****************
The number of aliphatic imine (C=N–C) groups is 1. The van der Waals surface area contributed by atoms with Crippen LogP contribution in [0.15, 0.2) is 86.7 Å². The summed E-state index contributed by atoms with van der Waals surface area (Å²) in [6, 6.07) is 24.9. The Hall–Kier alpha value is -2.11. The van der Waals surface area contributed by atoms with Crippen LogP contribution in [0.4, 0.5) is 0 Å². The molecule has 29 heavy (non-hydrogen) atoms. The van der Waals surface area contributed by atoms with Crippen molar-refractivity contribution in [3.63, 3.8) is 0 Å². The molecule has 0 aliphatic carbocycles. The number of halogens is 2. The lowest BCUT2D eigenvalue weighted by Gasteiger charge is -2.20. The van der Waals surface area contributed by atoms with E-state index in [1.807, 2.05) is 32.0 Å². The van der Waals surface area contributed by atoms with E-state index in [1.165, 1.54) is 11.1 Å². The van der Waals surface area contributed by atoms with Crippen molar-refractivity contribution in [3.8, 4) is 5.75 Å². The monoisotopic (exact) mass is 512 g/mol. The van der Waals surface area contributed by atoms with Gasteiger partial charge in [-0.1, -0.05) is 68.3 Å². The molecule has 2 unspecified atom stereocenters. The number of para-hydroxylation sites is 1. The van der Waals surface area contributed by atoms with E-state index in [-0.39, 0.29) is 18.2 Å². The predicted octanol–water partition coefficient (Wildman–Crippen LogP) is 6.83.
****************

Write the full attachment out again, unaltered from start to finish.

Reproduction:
The number of aliphatic imine (C=N–C) groups is 1. The van der Waals surface area contributed by atoms with Crippen LogP contribution in [0.15, 0.2) is 86.7 Å². The summed E-state index contributed by atoms with van der Waals surface area (Å²) in [6, 6.07) is 24.9. The Hall–Kier alpha value is -2.11. The van der Waals surface area contributed by atoms with Crippen LogP contribution in [0.4, 0.5) is 0 Å². The molecule has 29 heavy (non-hydrogen) atoms. The van der Waals surface area contributed by atoms with Crippen molar-refractivity contribution in [3.63, 3.8) is 0 Å². The molecule has 0 aliphatic carbocycles. The number of halogens is 2. The lowest BCUT2D eigenvalue weighted by Gasteiger charge is -2.20. The van der Waals surface area contributed by atoms with E-state index in [1.807, 2.05) is 32.0 Å². The van der Waals surface area contributed by atoms with E-state index in [1.165, 1.54) is 11.1 Å². The van der Waals surface area contributed by atoms with Crippen molar-refractivity contribution in [3.8, 4) is 5.75 Å². The monoisotopic (exact) mass is 512 g/mol. The van der Waals surface area contributed by atoms with Gasteiger partial charge in [-0.1, -0.05) is 68.3 Å². The molecule has 2 unspecified atom stereocenters. The number of para-hydroxylation sites is 1. The van der Waals surface area contributed by atoms with E-state index in [-0.39, 0.29) is 18.2 Å². The predicted octanol–water partition coefficient (Wildman–Crippen LogP) is 6.83.